Colorful foliage is autumn’s hallmark, but humans can also smell the change of seasons. What exactly is that familiar scent that hits our noses every October? Turns out, it’s a lot more complicated than wood smoke and pumpkin spice lattes.
Most familiar aromas are a concoction of numerous odiferous molecules. The scent of a rose, for instance, is composed of hundreds of different airborne chemicals. Eau de fresh pumpkin is a simpler affair, consisting of just six short-chain carbon compounds. These include diacetyl, the flavor behind movie theater popcorn, and pyridine, a common laboratory solvent. The smell of the Earth after a rainstorm? Ozone, geosmin (a chemical excreted by soil bacteria), and a smattering of volatile oils released by plants.
Aroma chemistry is complex enough, but human beings make matters even more confusing by muddling olfaction with other sensory perceptions. “Scent is a confluence of what we are seeing, hearing, and feeling, emotionally and physically,” Rachel Herz, an expert on the psychology of smell, told Radiolab. The smell of your grandmother could be a mixture of perfumes she wore, dishes she cooked, and other auditory and visual clues that trigger memories of her.
So, what of that familiar autumn smell that hits your nose every October? This olfactory perception is also triggered by a multitude of factors.
Temperature is a big one. The warmer and more humid the air is, the more aromatic molecules it can hold and the more quickly those molecules move around. (That’s why a hot pile of garbage is much stinkier than a cold one, and why fresh-baked cookies are irresistible.)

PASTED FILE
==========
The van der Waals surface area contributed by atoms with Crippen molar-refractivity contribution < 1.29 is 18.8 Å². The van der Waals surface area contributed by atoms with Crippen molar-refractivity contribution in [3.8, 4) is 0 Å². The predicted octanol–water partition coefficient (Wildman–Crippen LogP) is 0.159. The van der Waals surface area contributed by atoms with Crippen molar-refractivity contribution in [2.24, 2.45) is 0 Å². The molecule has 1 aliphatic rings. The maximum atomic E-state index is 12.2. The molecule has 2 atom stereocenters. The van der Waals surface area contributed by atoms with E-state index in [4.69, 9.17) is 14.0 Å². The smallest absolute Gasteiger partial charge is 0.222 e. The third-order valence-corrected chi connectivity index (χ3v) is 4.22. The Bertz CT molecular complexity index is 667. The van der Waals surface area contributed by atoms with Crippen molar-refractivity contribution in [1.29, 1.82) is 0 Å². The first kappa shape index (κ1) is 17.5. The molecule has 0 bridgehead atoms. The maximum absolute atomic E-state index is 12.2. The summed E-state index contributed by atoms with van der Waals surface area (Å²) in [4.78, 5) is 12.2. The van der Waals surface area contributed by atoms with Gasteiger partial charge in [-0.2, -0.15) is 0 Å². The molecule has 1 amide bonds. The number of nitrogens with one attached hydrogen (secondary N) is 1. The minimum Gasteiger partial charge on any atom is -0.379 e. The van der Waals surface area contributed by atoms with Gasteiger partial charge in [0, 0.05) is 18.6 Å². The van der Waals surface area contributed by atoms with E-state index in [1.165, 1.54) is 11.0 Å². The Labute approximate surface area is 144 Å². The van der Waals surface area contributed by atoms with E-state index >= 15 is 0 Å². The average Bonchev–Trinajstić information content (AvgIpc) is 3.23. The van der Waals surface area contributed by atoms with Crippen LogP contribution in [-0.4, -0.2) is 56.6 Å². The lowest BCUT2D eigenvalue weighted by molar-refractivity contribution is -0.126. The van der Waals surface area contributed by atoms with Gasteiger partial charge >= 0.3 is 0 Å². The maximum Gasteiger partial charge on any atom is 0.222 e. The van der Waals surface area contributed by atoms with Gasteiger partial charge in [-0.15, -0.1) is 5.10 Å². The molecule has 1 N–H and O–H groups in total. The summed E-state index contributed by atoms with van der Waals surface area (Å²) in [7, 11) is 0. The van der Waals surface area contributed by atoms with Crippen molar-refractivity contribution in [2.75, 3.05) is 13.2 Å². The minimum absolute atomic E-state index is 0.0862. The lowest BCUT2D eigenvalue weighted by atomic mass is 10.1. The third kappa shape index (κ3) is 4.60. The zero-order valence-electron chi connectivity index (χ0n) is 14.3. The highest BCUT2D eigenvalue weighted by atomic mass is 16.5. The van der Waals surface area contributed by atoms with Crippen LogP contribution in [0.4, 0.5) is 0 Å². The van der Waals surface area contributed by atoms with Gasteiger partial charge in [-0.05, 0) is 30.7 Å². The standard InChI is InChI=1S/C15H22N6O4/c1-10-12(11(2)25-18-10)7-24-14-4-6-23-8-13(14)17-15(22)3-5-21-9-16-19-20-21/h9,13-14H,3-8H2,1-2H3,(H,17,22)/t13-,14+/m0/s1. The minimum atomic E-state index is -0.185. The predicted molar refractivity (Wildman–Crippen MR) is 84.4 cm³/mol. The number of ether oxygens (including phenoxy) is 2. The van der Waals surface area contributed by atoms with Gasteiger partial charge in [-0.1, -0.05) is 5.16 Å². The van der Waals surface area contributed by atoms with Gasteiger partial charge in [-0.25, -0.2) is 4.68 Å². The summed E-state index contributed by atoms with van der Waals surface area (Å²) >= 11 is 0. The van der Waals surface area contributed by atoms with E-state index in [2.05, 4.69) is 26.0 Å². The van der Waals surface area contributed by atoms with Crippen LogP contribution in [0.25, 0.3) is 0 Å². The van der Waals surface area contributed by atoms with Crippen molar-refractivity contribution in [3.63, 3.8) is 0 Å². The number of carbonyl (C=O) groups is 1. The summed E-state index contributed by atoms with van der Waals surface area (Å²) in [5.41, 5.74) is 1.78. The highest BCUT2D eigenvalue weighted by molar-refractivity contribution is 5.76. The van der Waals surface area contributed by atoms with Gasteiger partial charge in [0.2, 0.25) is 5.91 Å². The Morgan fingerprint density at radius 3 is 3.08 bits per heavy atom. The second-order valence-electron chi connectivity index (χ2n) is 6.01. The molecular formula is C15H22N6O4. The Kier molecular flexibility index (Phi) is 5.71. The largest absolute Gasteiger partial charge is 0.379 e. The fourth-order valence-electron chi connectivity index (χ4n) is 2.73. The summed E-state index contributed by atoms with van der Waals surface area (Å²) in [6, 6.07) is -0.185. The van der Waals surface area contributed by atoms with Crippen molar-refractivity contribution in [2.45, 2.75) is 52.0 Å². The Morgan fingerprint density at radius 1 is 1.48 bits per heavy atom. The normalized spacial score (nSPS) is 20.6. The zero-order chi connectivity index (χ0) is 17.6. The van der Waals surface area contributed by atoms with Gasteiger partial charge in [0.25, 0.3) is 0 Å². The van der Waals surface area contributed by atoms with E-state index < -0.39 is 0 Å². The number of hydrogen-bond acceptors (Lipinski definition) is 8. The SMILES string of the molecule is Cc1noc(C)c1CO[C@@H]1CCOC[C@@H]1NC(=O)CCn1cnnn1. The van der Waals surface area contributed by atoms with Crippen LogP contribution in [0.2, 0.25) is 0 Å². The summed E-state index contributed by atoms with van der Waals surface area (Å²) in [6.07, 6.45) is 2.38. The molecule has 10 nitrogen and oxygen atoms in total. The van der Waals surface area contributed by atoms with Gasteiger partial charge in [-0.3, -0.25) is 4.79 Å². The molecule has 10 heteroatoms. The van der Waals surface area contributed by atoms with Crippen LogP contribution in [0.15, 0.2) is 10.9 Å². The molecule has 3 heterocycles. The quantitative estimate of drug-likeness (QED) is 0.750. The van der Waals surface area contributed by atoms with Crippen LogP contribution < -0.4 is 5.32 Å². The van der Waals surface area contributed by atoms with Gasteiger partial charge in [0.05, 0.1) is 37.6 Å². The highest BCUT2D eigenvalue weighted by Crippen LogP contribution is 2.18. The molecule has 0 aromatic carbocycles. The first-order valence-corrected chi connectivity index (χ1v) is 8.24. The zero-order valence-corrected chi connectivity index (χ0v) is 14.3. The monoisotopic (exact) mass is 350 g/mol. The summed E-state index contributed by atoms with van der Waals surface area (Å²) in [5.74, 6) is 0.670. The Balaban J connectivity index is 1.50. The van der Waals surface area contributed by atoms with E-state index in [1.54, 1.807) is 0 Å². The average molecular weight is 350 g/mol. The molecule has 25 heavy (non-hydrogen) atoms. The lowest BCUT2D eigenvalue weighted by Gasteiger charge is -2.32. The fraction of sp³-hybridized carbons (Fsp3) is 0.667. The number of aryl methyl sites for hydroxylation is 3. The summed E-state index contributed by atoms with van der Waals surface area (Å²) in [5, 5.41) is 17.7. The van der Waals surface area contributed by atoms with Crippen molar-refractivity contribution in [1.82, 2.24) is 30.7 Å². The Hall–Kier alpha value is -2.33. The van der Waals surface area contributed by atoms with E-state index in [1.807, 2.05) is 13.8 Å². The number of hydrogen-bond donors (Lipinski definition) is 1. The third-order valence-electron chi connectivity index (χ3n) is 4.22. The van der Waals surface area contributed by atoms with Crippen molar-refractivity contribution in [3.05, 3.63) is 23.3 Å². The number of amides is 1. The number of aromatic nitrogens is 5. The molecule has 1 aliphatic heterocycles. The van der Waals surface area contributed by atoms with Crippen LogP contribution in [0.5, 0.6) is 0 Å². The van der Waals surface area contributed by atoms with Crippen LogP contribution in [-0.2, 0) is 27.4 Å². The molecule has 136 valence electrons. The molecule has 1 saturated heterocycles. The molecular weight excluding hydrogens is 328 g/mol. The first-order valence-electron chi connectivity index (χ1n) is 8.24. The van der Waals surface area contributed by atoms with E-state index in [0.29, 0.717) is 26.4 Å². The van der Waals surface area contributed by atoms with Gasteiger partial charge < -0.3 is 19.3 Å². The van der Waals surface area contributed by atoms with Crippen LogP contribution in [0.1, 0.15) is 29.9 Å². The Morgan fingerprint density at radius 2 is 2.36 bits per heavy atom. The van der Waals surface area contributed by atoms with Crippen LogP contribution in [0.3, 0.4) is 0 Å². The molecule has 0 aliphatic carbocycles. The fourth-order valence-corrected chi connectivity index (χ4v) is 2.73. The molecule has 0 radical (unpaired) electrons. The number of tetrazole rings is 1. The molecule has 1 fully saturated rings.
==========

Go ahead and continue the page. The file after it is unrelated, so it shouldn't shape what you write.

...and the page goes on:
On a cold, crisp day, there are simply fewer smells to smell:
“Day in, day out, we smell the same things, then we wake up one morning, and it smells like “fall” now,” Herz said. “The temperature and humidity has dropped and the city smells less intense. [In a way], we are more change detectors than anything else.”
The collection of smells in the air also changes with the seasons. If you live in a city, summer may smell of gasoline and smoky street food. As soon as the temperature drops, these scents become less intense, while others—the odor of decaying leaves, or overripe fruit—start to pick up.
As with your grandma, there’s a strong psychological component to the smell of seasons. As neurologist Alan Hirsch told Discovery News, what we expect to smell has a big influence on what we actually smell:
“What you think a smell will be impacts whether you like it and what you perceive it to be,” Hirsch said. “So, if you go outside in the winter and you are used to smelling snow or chestnuts in the fire or whatever you happen to smell outside, that’s what you will interpret smells to be.”
The proportion of different “fall smells,” and the context cues we associate with them, will vary depending on where and how we live our lives. Do you prefer hot ciders or hot toddies? Do you burn more candles in the fall, or spend more time outside raking leaves?
Whatever your fall traditions are, they influence how you sense the world. So it’s probably fair to say that no two people “smell the change of seasons” in quite the same way.
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